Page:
The Chicago Cubs are coming off of another disappointing season where they failed to make the playoffs. Offensively they got good production, but struggled mightily with their plate discipline. Their pitching as a staff was fairly decent, but their rotation faced a few problems. During the off-season they got former Red Sox General Manager, Theo Epstein. Epstein will take over as President of Baseball Operations. Former Padres GM Jed Hoyer also joined the Cubs at the same position. The Cubs didn't stop there. Hoyer went out and traded for first baseman Anthony Rizzo. If everything goes right, Rizzo will be the Cubs first baseman of the future.
Offensively their best player was Aramis Ramirez, but this off-season he signed a multi-year deal to join the Brewers. To replace Ramirez, the Cubs went out and traded for third baseman Ian Stewart of the Colorado Rockies. Stewart offers above average power. With that power though comes a high strikeout percentage. Bryan LaHair will at least start the season at first base, until Anthony Rizzo is ready to make his Cubs debut. The past three seasons in triple A, LaHair has posted huge power numbers. He hasn't gotten the chance to show if he is the real deal or if he's a quad A player. The Cubs seem to at least be willing to give him a shot. Geovany Soto has put together some decent seasons as the Cubs' catcher. He has decent power, and if he can contribute 2.5 WAR then the Cubs have to be happy with that.
Starlin Castro has shown that he is the real deal at shortstop. After his two seasons as a pro, he's posted a slash line of .304/.343/.422. A large part of that can be due to his extremely high BABIP of .345. In Castro's place it may not be luck, since he is a ridiculously fast player. Darwin Barney will be playing second for the Cubs, and for the most part he isn't terrible. Last year, in his first full season he posted 2.2 WAR. He doesn't have a lot of power, nor does he walk alot, but the one positive thing he does do is that he limits strikeouts. Darwin probably isn't the long-term solution, but he is a nice role player.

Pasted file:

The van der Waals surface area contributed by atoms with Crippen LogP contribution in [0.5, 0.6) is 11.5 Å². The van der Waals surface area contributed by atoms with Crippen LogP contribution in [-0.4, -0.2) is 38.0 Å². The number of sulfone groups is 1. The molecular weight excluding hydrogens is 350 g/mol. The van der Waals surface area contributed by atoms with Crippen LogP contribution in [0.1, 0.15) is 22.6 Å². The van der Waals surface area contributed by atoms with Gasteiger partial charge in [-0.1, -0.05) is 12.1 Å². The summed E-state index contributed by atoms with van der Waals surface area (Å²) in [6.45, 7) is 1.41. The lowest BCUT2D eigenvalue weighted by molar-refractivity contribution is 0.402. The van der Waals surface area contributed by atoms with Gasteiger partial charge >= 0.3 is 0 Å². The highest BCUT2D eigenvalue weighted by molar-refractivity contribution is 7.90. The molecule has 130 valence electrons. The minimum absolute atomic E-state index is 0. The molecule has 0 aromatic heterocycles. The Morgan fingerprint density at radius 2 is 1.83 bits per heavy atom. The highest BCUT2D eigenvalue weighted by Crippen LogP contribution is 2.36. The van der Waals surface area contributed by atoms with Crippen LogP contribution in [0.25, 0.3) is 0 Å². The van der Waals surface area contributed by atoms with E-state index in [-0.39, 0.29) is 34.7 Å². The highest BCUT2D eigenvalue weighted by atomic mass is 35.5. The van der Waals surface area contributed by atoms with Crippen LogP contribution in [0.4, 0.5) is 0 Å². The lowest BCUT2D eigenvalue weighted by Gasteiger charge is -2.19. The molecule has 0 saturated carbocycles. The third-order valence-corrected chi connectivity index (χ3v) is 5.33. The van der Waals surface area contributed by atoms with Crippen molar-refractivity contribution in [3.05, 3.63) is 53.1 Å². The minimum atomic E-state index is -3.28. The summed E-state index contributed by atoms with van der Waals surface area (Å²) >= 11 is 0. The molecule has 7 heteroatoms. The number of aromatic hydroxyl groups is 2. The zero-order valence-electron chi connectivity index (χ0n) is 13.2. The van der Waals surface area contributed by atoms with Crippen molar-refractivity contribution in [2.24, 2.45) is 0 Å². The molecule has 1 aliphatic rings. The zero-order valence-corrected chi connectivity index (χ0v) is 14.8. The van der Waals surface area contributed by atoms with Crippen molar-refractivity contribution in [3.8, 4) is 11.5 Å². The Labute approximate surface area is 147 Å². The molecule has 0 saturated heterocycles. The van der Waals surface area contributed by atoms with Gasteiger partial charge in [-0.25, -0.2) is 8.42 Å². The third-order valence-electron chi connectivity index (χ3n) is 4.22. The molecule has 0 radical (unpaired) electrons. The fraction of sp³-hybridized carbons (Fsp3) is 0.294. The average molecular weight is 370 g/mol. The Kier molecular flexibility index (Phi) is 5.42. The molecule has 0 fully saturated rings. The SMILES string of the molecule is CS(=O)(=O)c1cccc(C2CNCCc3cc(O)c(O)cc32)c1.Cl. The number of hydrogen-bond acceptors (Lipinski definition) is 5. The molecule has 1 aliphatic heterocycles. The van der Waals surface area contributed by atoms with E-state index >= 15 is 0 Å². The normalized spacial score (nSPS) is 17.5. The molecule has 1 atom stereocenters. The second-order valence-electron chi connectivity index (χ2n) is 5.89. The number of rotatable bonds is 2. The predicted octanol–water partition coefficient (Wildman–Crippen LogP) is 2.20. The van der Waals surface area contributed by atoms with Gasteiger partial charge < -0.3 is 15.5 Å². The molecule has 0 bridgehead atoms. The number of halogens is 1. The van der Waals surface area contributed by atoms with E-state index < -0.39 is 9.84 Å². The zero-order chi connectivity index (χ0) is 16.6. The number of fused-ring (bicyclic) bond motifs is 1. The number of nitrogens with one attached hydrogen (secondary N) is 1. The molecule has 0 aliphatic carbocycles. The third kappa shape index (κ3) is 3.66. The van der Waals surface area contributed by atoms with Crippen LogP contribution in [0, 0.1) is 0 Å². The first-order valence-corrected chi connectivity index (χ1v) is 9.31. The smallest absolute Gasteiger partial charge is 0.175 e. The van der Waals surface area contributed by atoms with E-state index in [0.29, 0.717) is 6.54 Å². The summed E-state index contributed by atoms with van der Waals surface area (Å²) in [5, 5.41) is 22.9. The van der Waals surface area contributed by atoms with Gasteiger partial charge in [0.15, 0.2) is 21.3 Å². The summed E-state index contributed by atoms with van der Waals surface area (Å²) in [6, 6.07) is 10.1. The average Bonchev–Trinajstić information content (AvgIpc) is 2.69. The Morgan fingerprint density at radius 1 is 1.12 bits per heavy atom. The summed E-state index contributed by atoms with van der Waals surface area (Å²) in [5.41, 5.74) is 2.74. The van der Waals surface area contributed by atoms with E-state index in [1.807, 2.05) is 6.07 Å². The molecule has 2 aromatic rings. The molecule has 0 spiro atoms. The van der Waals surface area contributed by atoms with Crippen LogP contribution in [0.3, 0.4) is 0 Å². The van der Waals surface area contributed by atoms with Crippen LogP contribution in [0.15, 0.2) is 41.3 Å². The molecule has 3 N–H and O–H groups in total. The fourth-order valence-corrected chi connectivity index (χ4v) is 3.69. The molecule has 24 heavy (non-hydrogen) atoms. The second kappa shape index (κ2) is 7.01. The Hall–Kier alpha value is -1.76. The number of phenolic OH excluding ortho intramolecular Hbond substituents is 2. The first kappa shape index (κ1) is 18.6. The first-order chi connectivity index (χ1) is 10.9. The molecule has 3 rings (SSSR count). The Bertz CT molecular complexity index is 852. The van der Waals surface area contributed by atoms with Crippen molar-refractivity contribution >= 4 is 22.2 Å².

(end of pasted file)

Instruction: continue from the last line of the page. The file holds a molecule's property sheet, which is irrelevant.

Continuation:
Their outfield is one of their weak spots. Alfonso Soriano turned in another mediocre season, and doesn't look to improve much. The Cubs are stuck paying him $18m a year for the next three years as well, so he isn't going anywhere. Marlon Byrd also posted a disappointing year. He did post 2 WAR though, so he has the potential to be at least serviceable. David DeJesus signed a two year deal to come to Chicago from Oakland. Throughout his career, DeJesus has been fairly underrated. He has the potential to give the Cubs between 4-5 WAR during his contract.
Matt Garza was one of the few bright spots for this team. He had 5 WAR, a 2.95 FIP and a 3.19 xFIP. There have been rumors of the Cubs attempting to trade him, and there have been rumors stating the exact opposite. For now I think it's in Chicago's best interest to keep him. Ryan Dempster was also a pitcher who was relatively good. He had 3 WAR and a FIP under 4. He definitely should be able to be a mainstay in the Cub's rotation. The Cubs finally got rid of Zambrano, in return they received starting pitcher Chris Volstad. Volstad isn't anything great, he may find his spot taken by Randy Wells down the road. They also swapped RP Sean Marshall with former Red SP, Travis Wood. Wood doesn't have a lot of starts under his belt, but could turn into a decent number three or four pitcher. Finally, they went out and got Paul Maholm. Maholm isn't a great pitcher, but he is one that can potentially eat up some innings.
With the loss of Sean Marshall, their bullpen is pretty thin. Carlos Marmol is coming off his worst season of his career. Once you get past him there isn't much.
The Reds, Brewers, and Cardinals l will be fighting for a playoff spot, so this season may not be the best. The Cubs do have Theo Epstein though and he has given the Red Sox two titles in the last ten years. Given the payroll the Cubs have, it's not too far-fetched to assume that the Cubs could be back in the playoffs in the near future.